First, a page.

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The modern enthusiasm for exploiting existing intellectual property (IP), brings us everything from Hannibal Lecter's backstory to Jane Austen heroine's fighting zombies. Much of it is fun, but little of it seems necessary. The very idea of Kamel Daoud's novel, on the other hand, which retells Camus's The Stranger from an Arab perspective, strikes one immediately as inevitable and overdue. The victim in that famous novel is, after all, no more than an afterthought. Camus does not even grant him the dignity of a name. And recall that the controversial tune by The Cure cut to the chase, titled just Killing an Arab. Daoud's conceit here not only gives the murdered man a name, Musa, but allows his brother, Harun, to depict the aftermath of the killing and of the effect on him and his mother of having the event turned into a fiction. Here is how he recasts the story:
Let’s go back. It’s always a good thing to go back and review the basics. A Frenchman kills an Arab who’s lying on a deserted beach. It’s two o’clock in the afternoon on a summer day in 1942. Five gunshots, followed by a trial. The killer’s condemned to death for having buried his mother badly and spoken of her with too much indifference. Technically, the killing itself is due either to the sun or to pure idleness. A pimp named Raymond is angry with a whore and asks your hero to write her a threatening letter, which he does. Things go downhill, and then the story seems to resolve itself in a murder. The Arab is killed because the murderer thinks he wants to avenge the prostitute, or maybe because he has the insolence to take a siesta. You find the summary of your book unsettling, eh? But it is the naked truth. All the rest is embellishments, the products of your writer’s genius. Afterward, nobody bothers about the Arab, his family, or his people. When the murderer leaves prison, he writes a book that becomes famous, in which he recounts how he stood up to God, a priest, and the absurd. You can turn that story in all directions, it doesn't hold up. It's the story of a crime, but the Arab isn't even killed in it -- well, he is killed, but barely, delicately, with the fingertips, as it were. He's the second most important character in the book, but he has no name, no face, no words. Does that make any sense to you, educated man that you are? The story's absurd! It's a blatant lie.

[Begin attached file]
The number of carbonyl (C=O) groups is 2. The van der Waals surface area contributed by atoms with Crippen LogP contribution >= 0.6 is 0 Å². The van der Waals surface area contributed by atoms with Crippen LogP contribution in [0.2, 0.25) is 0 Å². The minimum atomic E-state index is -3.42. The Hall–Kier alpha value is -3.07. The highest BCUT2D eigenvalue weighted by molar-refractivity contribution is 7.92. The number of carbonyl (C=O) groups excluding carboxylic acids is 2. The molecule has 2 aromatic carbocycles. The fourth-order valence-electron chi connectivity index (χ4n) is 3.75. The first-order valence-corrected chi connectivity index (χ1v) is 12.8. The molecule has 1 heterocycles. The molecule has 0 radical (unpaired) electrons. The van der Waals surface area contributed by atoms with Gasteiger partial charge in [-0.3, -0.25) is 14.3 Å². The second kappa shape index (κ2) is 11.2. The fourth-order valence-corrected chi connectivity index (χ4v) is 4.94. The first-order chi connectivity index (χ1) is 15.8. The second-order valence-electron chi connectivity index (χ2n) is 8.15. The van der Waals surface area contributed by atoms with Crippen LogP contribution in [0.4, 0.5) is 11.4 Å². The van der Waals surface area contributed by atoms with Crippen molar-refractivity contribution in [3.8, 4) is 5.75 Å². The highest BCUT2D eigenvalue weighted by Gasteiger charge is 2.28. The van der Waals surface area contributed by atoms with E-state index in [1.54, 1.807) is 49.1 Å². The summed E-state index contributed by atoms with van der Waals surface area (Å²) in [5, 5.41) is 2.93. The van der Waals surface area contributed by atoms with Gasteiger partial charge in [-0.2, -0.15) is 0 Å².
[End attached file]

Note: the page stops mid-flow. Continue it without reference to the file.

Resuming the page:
That much of this novel serves as a deserved correction.

But it could really be a short story. Instead, in expanding upon Harun's anger, Daoud more or less turns him into Meursault. Harun grudgingly acknowledges that Camus captured something of his own life and the situation of Algeria generally, trapped "between Allah and ennui." But then he leans into the ennui and Harun ends up, as The Cure might put it, "killing a Frenchman." And so the indictment loses its force.


Grade: (B-)


Kamel Daoud Links:

    -WIKIPEDIA: Kamel Daoud
    -ENTRY: Kamel Daoud: Algerian writer (Steven R. Serafin, Encyclopaedia Britannica)
    -WIKIPEDIA: The Meursault Investigation
    -STUDY GUIDE: The Meursault Investigation (SuperSummary)
    -STUDY GUIDE: The Meursault Investigation Study Guide (Lit Charts)
    -STUDY GUIDE: The Meursault Investigation (BookRags)